An unusually intense election for three seats on the Montgomery Village Foundation board of directors ended Saturday amid mild controversy.

Elected to the nine-member board for three-year terms were Irving Bersoff, Ronald DeLisi and Richard Hall. The foundation is responsible for architectural control as well as the maintenance of recreation areas owned in common by the residents of Montgomery Village.

The traditionally low-key race turned into a fierce battle when three of the eight candidates chose to run on a slate, challenging the influence of the developer in managing the community of 23,000 residents.

The slate called itself Citizens for a Better Village. Board member Armond Piscopo, involved in organizing the slate, said the group wanted to give voters a choice that would not be influenced by the developer, Kettler Brothers Inc., which had 1,059 votes in the election.

Of the winning candidates, only Bersoff was a member of the slate. DeLisi is a Kettler employe who ran as a resident, and Hall is a former municipal planner.

After the election results were announced, the other two members of the slate challenged the validity of multi-unit rental ballots--the type of votes Kettler Brothers has, according to Fay Jacobs, the foundation's director of communications. The rental ballots give the voting right to the owner of an apartment building, not to the tenants, Jacobs said.

Charles Richman and William Quinlan, the other members of the slate, wrote a letter to the election committee challenging those votes on the grounds that no procedures were set up to accept them. The challenge called into question 2,771 votes held by Kettler and Montgomery Village Associates.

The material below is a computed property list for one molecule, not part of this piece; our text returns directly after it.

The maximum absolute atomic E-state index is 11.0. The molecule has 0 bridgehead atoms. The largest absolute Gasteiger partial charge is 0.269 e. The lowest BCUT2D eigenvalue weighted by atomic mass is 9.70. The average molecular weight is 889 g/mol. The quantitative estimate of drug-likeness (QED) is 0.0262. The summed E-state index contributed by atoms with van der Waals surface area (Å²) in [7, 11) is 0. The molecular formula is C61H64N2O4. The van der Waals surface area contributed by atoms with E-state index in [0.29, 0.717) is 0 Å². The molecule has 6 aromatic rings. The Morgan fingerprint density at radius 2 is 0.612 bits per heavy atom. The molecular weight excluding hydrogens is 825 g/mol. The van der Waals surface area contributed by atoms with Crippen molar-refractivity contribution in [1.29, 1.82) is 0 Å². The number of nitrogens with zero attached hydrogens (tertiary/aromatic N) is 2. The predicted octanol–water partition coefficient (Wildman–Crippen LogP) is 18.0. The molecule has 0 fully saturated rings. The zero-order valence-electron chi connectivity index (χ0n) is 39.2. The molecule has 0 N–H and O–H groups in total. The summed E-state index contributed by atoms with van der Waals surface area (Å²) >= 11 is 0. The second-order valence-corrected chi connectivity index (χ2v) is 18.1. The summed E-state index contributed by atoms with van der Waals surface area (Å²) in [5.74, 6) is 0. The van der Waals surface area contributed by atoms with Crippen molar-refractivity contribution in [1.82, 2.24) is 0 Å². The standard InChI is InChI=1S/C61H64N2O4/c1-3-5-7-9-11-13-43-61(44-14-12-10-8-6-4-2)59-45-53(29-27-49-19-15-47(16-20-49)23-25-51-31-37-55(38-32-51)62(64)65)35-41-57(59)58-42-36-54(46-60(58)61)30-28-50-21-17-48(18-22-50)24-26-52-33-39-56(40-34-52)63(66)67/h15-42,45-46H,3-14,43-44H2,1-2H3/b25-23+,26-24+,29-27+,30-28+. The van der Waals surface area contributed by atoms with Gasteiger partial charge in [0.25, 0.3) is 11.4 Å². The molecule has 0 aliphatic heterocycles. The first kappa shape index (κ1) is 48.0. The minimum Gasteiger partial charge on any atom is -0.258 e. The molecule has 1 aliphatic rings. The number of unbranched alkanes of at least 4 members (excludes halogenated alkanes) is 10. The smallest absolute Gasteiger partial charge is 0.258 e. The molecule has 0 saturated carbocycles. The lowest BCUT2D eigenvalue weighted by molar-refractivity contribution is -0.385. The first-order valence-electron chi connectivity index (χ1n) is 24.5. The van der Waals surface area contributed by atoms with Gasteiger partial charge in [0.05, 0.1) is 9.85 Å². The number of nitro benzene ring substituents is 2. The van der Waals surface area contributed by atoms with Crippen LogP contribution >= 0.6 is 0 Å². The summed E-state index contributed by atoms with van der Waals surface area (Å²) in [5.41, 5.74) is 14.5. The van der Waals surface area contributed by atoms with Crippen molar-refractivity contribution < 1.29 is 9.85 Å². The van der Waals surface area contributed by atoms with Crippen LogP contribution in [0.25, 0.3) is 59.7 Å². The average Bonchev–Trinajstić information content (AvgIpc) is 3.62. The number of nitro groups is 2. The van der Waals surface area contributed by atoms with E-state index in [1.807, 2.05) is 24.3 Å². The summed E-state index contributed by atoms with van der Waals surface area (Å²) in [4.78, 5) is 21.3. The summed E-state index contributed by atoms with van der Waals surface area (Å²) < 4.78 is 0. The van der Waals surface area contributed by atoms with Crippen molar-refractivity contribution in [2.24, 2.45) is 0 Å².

The foundation's board met Monday with legal counsel to consider the challenge, and "we decided to accept the validity of the class-A multi-unit rental ballots," board president Ann Swain said.

In a controversial decision, Kettler Brothers decided to cast its bloc of votes for three of the eight candidates. The candidates endorsed by Kettler Brothers won the election.

William N. Hurley, vice president of Kettler Brothers, said the firm chose to back three candidates with its bloc of votes after interviewing all eight candidates. "We chose to vote like anyone. We were asked to vote by a lot of people," he said.

Citizens for a Better Village asked Kettler Brothers not to cast its votes, saying the election should be determined by the residents and not the developer.

Hurley said, "There are far more resident votes out there than the votes we have. If they turn out and vote, they could offset our votes."

Piscopo said, "We're at the point now where we're in transition from a developer-dominated board to a resident-dominated board. The developer has done an excellent job with the brick and mortar and planning stages. Now we are just over 60 percent completed, and we feel now that we should be strongly in command of our destiny.

"We must start acting more like a municipal government, although technically we're not one. The assessments we charge the community smell like, look like and feel like taxes. We owe the residents a choice."

The foundation board election traditionally has had a voter turnout of about 20 percent of the 6,000 ballots sent to homeowners. The election committee collected 1,800, or 30 percent, of homeowner ballots this year.